The Worst Security Offenders? IT Pros

 
 
By Karen A. Frenkel  |  Posted 11-13-2015 Email
 
 
 
 
 
 
 
 
 
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    The Worst Security Offenders? IT Pros
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    The Worst Security Offenders? IT Pros

    Seriously, techies? IT professionals’ security habits pose the greatest risk at work, according to a recent survey.
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    IT Professionals Compared to Others
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    IT Professionals Compared to Others

    65% of IT professionals share Web logins with many users, compared to 46% of employees across all functions.
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    Personal Password Use
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    Personal Password Use

    52% of IT professionals use their personal passwords for business apps compared to 40% of other employees.
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    Sharing Logins and Passwords
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    Sharing Logins and Passwords

    32% of IT professionals have given their login/password to another employee, compared to 19% of other employees.
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    Installing Apps Without Consulting IT
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    Installing Apps Without Consulting IT

    Asked whether it's OK to install applications on their computer without consulting the IT department, 59% of IT professionals said yes, compared to 73% of all respondents.
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    Attitudes Towards Confidential Information
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    Attitudes Towards Confidential Information

    56% of IT professionals said they would copy confidential company information when leaving their current job—about twice the rate of general business professionals.
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    Accessing Systems After Leaving a Job
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    Accessing Systems After Leaving a Job

    28% of IT pros said they have accessed systems belonging to previous employers after they left their job, compared to 13% of all respondents.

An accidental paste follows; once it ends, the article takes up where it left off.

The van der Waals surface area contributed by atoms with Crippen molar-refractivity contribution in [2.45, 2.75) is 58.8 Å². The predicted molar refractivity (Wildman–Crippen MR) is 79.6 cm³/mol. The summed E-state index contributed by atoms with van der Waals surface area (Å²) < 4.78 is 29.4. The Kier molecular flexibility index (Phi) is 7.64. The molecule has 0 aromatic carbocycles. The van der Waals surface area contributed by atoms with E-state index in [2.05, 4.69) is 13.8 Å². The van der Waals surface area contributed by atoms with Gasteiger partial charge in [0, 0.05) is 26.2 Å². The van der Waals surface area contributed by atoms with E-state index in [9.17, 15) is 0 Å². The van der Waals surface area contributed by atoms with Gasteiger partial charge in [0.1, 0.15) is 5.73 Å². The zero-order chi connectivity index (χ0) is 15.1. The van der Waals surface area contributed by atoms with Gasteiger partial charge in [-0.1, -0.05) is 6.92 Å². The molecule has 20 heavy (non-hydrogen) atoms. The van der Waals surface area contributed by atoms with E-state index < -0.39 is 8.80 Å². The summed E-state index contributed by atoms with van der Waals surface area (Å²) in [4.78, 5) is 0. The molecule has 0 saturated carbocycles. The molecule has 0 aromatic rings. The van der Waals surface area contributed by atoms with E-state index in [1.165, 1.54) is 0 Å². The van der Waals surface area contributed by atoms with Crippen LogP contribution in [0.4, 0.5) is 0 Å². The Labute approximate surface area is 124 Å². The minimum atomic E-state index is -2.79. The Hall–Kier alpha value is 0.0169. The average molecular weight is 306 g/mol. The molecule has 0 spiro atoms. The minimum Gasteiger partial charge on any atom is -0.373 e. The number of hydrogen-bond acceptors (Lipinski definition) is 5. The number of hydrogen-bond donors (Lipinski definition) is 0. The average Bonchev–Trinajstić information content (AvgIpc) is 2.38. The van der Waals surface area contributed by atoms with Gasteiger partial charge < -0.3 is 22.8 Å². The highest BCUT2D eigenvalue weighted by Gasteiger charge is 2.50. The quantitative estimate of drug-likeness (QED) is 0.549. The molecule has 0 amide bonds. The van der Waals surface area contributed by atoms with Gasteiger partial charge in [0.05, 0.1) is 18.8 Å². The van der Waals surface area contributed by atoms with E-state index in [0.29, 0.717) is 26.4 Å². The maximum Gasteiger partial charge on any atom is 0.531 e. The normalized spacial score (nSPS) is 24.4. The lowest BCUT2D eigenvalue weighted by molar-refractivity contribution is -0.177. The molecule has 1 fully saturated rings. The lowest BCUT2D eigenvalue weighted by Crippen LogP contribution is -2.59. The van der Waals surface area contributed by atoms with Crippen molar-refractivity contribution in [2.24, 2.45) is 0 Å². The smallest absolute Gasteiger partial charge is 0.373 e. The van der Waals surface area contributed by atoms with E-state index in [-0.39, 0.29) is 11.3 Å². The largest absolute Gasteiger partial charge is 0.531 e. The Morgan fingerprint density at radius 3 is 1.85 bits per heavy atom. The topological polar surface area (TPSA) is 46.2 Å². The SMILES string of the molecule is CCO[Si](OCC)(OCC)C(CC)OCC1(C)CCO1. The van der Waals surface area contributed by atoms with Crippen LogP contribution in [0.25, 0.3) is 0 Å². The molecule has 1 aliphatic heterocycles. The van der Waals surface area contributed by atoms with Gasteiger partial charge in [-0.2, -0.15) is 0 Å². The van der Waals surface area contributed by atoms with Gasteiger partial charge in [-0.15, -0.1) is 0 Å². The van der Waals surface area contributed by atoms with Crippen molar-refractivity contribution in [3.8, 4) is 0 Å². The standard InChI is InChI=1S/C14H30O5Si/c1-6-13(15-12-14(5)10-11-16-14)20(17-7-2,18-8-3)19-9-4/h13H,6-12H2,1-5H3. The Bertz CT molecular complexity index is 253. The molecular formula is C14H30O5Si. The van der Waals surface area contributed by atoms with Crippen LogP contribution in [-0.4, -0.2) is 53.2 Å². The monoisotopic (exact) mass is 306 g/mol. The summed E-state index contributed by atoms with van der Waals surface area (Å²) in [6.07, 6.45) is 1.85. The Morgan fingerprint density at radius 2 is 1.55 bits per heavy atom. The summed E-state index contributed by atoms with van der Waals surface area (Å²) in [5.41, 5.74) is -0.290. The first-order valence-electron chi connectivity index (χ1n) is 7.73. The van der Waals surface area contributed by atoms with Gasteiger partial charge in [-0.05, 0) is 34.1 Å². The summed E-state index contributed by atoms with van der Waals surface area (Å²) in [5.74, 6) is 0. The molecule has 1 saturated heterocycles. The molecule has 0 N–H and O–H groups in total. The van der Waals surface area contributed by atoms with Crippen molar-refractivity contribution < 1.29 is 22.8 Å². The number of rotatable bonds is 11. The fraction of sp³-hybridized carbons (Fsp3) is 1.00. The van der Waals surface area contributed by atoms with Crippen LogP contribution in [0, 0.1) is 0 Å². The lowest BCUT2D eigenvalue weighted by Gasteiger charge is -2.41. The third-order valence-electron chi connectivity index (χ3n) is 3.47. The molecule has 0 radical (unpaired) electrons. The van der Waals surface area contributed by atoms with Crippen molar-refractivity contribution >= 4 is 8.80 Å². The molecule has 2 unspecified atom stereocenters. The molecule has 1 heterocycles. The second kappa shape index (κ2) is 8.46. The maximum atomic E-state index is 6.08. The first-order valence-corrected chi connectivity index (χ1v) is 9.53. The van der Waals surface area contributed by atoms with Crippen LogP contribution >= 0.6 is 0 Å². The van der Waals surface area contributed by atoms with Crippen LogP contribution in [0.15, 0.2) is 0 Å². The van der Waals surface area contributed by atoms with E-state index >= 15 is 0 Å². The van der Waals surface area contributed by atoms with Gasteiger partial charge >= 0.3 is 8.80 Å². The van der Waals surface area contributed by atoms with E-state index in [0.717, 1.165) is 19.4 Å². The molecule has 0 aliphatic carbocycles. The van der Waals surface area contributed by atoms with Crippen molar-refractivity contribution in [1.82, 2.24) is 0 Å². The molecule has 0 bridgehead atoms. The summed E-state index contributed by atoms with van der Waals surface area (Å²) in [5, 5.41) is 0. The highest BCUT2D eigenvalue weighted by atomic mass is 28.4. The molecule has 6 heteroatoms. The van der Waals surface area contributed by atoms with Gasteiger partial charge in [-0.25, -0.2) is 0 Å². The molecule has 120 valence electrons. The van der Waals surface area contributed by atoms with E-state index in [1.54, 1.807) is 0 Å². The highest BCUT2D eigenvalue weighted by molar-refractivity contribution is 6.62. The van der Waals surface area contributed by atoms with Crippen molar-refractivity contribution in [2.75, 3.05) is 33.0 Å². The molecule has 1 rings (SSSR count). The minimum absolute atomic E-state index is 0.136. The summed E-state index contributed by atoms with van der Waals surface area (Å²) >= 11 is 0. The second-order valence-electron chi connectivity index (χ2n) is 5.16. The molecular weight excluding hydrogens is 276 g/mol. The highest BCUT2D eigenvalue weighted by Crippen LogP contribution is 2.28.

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    Millennials Install Apps Without Permission
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    Millennials Install Apps Without Permission

    41% of Millennials think it's fine to install applications on their work computer without consulting the IT department.
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    Millennials and Personal Passwords for Business
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    Millennials and Personal Passwords for Business

    50% of Millennials use personal passwords for business applications, compared to 38% for Gen Xers and 32% of Baby Boomers.
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    Tenured Employees
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    Tenured Employees

    If tenured employees leave their current job, they are nine times more likely to access their company's information after they leave.
 

Contrary to expectations, a new study shows that tech-savvy employees are the most likely to create security risks. Millennials, the largest generation in the workforce, are among the culprits, according to the survey. Ninety-seven percent of employees have access to sensitive or confidential company information and 93 percent admit to engaging in at least one form of poor data security, according to the report, 2015 Insider Risk Report. "Of all job roles in this survey—HR, marketing, operations, finance, sales—it was the people in IT who reported the poorest security habits in their responses," the report revealed. The survey was commissioned by Intermedia and conducted by Precision Sample in early August via a 10-minute online survey taken by 2,031 respondents (1,022 in the United Kingdom and 1,009 in the United States). The online survey asked 34 questions and had a margin of error of plus or minus 2.17 percent at a 95 percent confidence interval.

 
 
 
 
 
Karen A. Frenkel writes about technology and innovation and lives in New York City.

 
 
 
 
 
 

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